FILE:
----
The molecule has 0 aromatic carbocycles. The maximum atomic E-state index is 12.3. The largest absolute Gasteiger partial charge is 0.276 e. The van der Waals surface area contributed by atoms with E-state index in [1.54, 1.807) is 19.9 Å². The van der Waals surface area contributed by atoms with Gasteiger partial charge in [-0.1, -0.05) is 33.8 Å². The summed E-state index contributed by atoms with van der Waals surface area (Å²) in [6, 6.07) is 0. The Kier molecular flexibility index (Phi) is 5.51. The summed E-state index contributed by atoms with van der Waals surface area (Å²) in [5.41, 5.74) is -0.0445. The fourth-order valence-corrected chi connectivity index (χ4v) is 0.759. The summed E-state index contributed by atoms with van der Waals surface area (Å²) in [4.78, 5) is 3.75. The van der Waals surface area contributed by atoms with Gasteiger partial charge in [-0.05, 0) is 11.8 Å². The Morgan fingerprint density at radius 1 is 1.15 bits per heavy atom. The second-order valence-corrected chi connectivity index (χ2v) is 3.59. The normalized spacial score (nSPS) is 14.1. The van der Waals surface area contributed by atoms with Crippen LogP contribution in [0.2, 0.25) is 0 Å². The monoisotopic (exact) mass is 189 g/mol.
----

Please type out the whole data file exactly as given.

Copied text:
The molecule has 0 aromatic carbocycles. The maximum atomic E-state index is 12.3. The largest absolute Gasteiger partial charge is 0.276 e. The van der Waals surface area contributed by atoms with E-state index in [1.54, 1.807) is 19.9 Å². The van der Waals surface area contributed by atoms with Gasteiger partial charge in [-0.1, -0.05) is 33.8 Å². The summed E-state index contributed by atoms with van der Waals surface area (Å²) in [6, 6.07) is 0. The Kier molecular flexibility index (Phi) is 5.51. The summed E-state index contributed by atoms with van der Waals surface area (Å²) in [5.41, 5.74) is -0.0445. The fourth-order valence-corrected chi connectivity index (χ4v) is 0.759. The summed E-state index contributed by atoms with van der Waals surface area (Å²) in [4.78, 5) is 3.75. The van der Waals surface area contributed by atoms with Gasteiger partial charge in [-0.05, 0) is 11.8 Å². The Morgan fingerprint density at radius 1 is 1.15 bits per heavy atom. The second-order valence-corrected chi connectivity index (χ2v) is 3.59. The normalized spacial score (nSPS) is 14.1. The van der Waals surface area contributed by atoms with Crippen LogP contribution in [0.2, 0.25) is 0 Å². The monoisotopic (exact) mass is 189 g/mol.